A Bed of My Own

573 miles, all within the State of Michigan. Didn’t think it was that big a place, did you? Lake Superior holds 1/10th of the world’s fresh water supply and is big enough to hold all of the other 4 Great Lakes plus 3 more Lake Eries combined. With a shoreline length of 2,726 miles and a maximum depth of 1,332 feet it is, as lakes go, a very superior lake. While T.D. and I were taking in the view from atop Brockway Mountain two yearling Bald Eagles were riding a thermal wind at eye level. And the night sky this time of year is quite superior as well. We left the outer most tip of the U.P. just before lunch today and FG drove the Good Humor Truck straight through. Our bed and the cats await. Lakesuperior
Lakesuperiorstars

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8 responses to “A Bed of My Own

  1. Vacations are nice but it is always so good to feel those 500 thread count sheets in a familiar bed.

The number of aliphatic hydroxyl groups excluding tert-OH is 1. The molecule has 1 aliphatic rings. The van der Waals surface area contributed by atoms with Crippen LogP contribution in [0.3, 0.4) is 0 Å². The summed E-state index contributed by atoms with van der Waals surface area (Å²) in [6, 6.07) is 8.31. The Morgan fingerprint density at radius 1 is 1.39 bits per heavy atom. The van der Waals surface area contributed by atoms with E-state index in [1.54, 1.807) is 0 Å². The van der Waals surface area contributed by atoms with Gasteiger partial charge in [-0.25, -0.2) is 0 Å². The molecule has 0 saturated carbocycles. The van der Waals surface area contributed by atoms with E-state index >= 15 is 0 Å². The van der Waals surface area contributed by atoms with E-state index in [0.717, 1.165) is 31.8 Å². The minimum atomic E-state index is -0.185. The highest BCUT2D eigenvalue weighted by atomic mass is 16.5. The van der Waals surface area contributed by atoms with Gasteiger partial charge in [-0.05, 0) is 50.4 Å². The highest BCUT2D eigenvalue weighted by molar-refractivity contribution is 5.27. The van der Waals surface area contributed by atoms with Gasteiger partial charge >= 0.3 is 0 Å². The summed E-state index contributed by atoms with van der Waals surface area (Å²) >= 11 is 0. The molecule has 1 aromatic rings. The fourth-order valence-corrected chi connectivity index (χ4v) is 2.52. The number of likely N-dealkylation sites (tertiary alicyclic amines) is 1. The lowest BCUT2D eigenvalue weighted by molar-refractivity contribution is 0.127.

2. Amazing night sky picture. That alone would be worth the trip. I’m glad you are safely home, Vicki.

  3. Dorothy was right…there’s no place like home.

    Excellent pics, btw. 🙂

  4. The stars at night are big and bright, deep in the heart of the U.P.

  5. Gorgeous photos!

  6. A lurker appreciating the photos. Love the face in trees.

    Take Care
    Michael

  7. Your photos have put me in mind of “Peter Homan’s Dream” the opera by H. Owen Reed, Professor Emeritus Music Theory, Michigan State University (Go Spartans!)

    There is gold in the eye of the morning, in Michigan where I was born;
    There is gold in the sky and the lakes and the trees;
    For a man with a will to believe what he sees;
    There is gold in the eye of the morn.
    ~excerpt from Michigan Morn

    Great to have you back, Vicki!

  8. That star shot is insanely good. People may use it for desktop wallpaper (I know of one already). In historical geology class we learned about an ancient pre-continent that existed back when the rest of N. America was just a twinkle in Gondwanaland’s eye. The western U.P. is part of the pre-continent, so any outcroppings of bedrock there, like at Lake of the Clouds, is ultra old, older than the Appalachians. Even older than most life. There was no such thing as fish or even land plants when the western UP was formed!

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